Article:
At the AD/PD 2022 International Conference on Alzheimer’s Disease (AD) and Parkinson’s Disease (PD), Cortexyme presented new data from its COR388 (atuzaginstat) clinical programme during a session on amyloid beta (Aβ) and other targeted therapies in AD on 20 March. As part of the session, new data were presented from the drug’s Phase II/III GAIN trial (NCT03823404) that add support to the novel mechanism of action (MOA) of COR388 for AD.
COR388, a novel, orally-administered, small molecule, is a bacterial protease inhibitor targeting gingipains produced by the periodontal pathogen Porphyromonas gingivalis (P gingivalis). There is growing evidence—epidemiological, pre-clinical and clinical—supporting the potential role of P gingivalis as an upstream driver of AD. Previously presented data from the GAIN trial showed that treatment with COR388 was correlated with slowed cognitive decline in mild to moderate AD.
In the overall trial population, the study failed to show significant results, not meeting its co-primary endpoints as measured by the Alzheimer’s Disease Assessment Scale–Cognitive Subscale (ADAS-Cog11) and Alzheimer’s Disease Cooperative Study–Activities of Daily Living (ADCS-ADL), throwing some doubt on exactly how beneficial this MOA will be as a disease-modifying therapy (DMT) for AD. But in the subgroup of patients who had P gingivalis detectable in their saliva at baseline, COR388 treatment did result in a significant slowing of cognitive decline measured using ADAS-Cog11; the ADCS-ADL measure was not significant in this population. Based on these results, Cortexyme has focused on this patient subpopulation when presenting further data from the study.
Cortexyme presented new biomarker results from the GAIN trial at the AD/PD 2022 conference with the aim of further supporting the MOA of COR388 in the treatment of AD. Data showed that treatment with COR388 resulted in an increase in cerebral spinal fluid (CSF) Aβ 42/40 ratio (Aβ40 is the most common variant in the CSF, while Aβ42 is associated with plaques; therefore, a decrease in Aβ 42/40 ratio is a marker of AD), as well as trends in CSF tau biomarkers (phosphorylated tau and total tau) correlated with the observed slowing in disease progression. Aβ and tau protein accumulation are both hallmark pathologies of AD, so it is important for Cortexyme to show that COR388 has an effect on associated biomarkers in order to validate its novel MOA and demonstrate its role as a DMT.
In addition, new data at AD/PD 2022 showed that patients treated with COR388 demonstrated a reduced decrease in bilateral hippocampal volume, cortical thickness and whole brain volume, which correlated with lower rates of disease decline, measured through ADAS-Cog11 and ADCS-ADL. Although Cortexyme pointed to the weight of all these different biomarker trends to support the positive effect of treatment with COR388, most of the data points still failed to be statistically significant—both in the intent-to-treat and P gingivalis-positive populations. In contrast, new biomarker data presented at AD/PD 2022 by Biogen on its controversial AD drug, Aduhelm (aducanumab), which was approved by the US FDA last June based on biomarker data as opposed to clinical effect, was statistically significant.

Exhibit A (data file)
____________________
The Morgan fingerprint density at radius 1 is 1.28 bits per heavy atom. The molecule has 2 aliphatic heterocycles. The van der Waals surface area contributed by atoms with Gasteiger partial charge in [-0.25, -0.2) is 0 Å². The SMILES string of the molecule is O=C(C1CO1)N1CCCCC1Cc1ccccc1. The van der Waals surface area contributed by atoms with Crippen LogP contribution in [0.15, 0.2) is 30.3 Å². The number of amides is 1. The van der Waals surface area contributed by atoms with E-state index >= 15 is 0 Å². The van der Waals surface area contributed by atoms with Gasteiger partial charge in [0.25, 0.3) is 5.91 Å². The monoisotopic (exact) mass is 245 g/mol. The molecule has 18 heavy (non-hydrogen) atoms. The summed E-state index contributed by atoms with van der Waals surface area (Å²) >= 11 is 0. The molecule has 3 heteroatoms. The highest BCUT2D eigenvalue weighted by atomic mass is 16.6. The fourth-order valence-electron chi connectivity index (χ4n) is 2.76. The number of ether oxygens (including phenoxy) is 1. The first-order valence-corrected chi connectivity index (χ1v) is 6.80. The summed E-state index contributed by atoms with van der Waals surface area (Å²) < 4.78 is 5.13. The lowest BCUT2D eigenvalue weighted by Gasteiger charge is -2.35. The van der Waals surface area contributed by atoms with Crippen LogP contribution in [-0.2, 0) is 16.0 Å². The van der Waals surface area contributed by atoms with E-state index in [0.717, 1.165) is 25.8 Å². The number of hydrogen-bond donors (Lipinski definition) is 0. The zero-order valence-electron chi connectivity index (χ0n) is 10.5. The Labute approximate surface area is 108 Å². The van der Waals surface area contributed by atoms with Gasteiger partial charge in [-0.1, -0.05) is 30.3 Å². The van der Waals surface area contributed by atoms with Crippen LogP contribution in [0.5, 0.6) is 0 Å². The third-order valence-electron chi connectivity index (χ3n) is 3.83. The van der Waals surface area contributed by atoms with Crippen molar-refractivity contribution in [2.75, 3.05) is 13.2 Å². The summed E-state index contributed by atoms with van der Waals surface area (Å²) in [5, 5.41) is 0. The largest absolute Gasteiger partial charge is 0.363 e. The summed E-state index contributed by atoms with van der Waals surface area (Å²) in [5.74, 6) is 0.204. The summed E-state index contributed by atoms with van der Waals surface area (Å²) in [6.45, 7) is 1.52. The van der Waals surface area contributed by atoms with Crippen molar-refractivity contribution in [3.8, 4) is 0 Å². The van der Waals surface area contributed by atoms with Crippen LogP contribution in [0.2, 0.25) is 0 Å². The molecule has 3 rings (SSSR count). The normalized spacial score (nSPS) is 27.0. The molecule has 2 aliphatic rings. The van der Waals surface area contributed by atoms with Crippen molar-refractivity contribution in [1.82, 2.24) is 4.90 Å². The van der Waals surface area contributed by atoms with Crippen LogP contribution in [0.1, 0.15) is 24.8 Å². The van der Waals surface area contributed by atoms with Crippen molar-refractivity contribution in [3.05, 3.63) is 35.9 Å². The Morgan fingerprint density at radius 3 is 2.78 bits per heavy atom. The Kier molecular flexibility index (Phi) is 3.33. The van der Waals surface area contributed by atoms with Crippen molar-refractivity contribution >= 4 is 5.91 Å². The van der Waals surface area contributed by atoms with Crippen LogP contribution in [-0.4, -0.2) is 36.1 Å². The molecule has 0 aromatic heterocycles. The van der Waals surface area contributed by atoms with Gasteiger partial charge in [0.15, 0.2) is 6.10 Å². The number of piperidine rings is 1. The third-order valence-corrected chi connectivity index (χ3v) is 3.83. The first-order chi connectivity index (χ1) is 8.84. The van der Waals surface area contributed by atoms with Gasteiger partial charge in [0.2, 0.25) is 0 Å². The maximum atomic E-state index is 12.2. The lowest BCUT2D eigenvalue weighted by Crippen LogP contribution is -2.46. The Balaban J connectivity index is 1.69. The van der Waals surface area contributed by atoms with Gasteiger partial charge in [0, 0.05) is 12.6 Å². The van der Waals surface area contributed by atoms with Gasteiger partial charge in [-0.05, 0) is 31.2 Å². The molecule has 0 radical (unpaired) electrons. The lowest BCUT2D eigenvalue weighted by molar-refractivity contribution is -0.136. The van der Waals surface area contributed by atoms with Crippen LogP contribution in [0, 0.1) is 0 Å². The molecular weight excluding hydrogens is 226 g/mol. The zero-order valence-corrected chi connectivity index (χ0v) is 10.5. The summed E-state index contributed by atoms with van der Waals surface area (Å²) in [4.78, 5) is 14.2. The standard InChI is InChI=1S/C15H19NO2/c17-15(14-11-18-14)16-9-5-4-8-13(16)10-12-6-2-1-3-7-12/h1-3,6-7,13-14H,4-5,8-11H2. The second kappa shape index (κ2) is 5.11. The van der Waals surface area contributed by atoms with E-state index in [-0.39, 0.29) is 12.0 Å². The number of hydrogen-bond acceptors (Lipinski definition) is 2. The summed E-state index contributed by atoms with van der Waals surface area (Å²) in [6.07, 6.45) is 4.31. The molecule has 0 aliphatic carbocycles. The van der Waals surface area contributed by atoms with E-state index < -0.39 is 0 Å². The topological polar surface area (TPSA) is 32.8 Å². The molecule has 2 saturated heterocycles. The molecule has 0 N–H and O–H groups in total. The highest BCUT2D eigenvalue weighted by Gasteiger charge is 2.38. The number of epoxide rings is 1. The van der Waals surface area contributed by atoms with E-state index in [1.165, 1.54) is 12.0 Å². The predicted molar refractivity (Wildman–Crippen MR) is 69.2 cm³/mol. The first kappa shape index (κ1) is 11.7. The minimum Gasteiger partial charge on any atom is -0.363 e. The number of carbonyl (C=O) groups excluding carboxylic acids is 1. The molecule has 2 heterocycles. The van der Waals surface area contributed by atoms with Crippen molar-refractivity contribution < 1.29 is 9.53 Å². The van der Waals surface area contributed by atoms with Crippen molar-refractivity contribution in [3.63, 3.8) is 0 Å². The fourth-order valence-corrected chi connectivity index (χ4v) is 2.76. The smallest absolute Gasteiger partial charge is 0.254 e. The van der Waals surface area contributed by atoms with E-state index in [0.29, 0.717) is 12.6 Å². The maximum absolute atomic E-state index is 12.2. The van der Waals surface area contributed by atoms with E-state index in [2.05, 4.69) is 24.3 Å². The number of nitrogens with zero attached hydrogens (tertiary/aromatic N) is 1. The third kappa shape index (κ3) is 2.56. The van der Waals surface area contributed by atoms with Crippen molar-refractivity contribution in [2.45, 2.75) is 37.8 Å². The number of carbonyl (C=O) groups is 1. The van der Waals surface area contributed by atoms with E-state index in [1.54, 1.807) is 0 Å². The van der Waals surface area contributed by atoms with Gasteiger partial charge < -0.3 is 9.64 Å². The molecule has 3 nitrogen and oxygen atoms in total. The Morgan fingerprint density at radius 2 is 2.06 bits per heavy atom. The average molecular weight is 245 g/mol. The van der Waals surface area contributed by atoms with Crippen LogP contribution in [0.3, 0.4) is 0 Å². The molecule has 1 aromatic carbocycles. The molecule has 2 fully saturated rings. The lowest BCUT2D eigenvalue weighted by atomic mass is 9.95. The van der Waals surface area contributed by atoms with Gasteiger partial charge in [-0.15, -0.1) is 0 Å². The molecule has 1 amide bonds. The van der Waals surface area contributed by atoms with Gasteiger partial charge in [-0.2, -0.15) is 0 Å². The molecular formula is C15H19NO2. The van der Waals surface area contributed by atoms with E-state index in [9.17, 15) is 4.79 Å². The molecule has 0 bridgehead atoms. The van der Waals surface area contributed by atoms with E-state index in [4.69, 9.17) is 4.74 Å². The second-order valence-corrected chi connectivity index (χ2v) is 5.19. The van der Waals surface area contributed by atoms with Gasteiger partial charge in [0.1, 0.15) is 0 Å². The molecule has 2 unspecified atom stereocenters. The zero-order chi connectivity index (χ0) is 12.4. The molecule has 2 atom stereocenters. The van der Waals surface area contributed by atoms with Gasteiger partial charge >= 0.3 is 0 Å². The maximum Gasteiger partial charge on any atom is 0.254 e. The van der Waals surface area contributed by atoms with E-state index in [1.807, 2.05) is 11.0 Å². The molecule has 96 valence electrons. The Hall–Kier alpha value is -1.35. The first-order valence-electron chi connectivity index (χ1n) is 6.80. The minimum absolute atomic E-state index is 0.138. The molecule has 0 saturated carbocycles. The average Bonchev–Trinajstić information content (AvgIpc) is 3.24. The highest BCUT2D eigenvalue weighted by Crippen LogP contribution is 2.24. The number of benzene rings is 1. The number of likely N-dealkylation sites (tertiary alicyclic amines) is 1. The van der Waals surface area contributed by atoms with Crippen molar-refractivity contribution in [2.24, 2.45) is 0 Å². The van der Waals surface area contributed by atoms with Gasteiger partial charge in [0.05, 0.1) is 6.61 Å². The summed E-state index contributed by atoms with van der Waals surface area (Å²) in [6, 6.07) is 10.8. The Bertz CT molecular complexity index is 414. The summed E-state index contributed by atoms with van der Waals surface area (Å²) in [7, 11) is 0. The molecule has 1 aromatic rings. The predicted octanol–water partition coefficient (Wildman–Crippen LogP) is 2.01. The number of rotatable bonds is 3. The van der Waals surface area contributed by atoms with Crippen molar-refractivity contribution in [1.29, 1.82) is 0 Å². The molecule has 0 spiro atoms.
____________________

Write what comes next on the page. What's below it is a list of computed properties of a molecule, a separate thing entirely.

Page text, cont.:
The data presented by Cortexyme focused on the efficacy of COR388 in the subgroup of patients where P gingivalis was detected in saliva, and as such, GlobalData expects that it will only be used in patients with comorbid oral infection with P gingivalis. Given the questions that remain surrounding COR388’s true efficacy, GlobalData forecasts that if it launches, the drug will generate global sales of $47m by 2030.
On top of negative clinical data, a further obstacle to the development of COR388 came in January this year, when the FDA placed a full clinical hold on the drug’s investigational new drug application. Although Cortexyme did not announce the reason behind this, the FDA imposed a partial clinical hold last month following a review of hepatic adverse events. It remains to be seen what this will mean for the future of the drug; however, further data from the GAIN trial is expected to be announced later this year.
Cortexyme has also developed a second-generation version of the drug, COR588, which is currently in a Phase I trial (NCT04920903). In preclinical studies, COR588 demonstrated a better safety profile compared with COR388, as well as an improved pharmacologic profile, allowing for once-daily dosing instead of twice-daily. While it appears there is some promise behind the novel MOA of COR388, it is unlikely that Cortexyme will continue to pursue this particular drug, instead choosing to focus on COR588. But if COR588 is to be successful as a novel DMT for AD, it will need to demonstrate stronger efficacy than COR388 has so far been able to.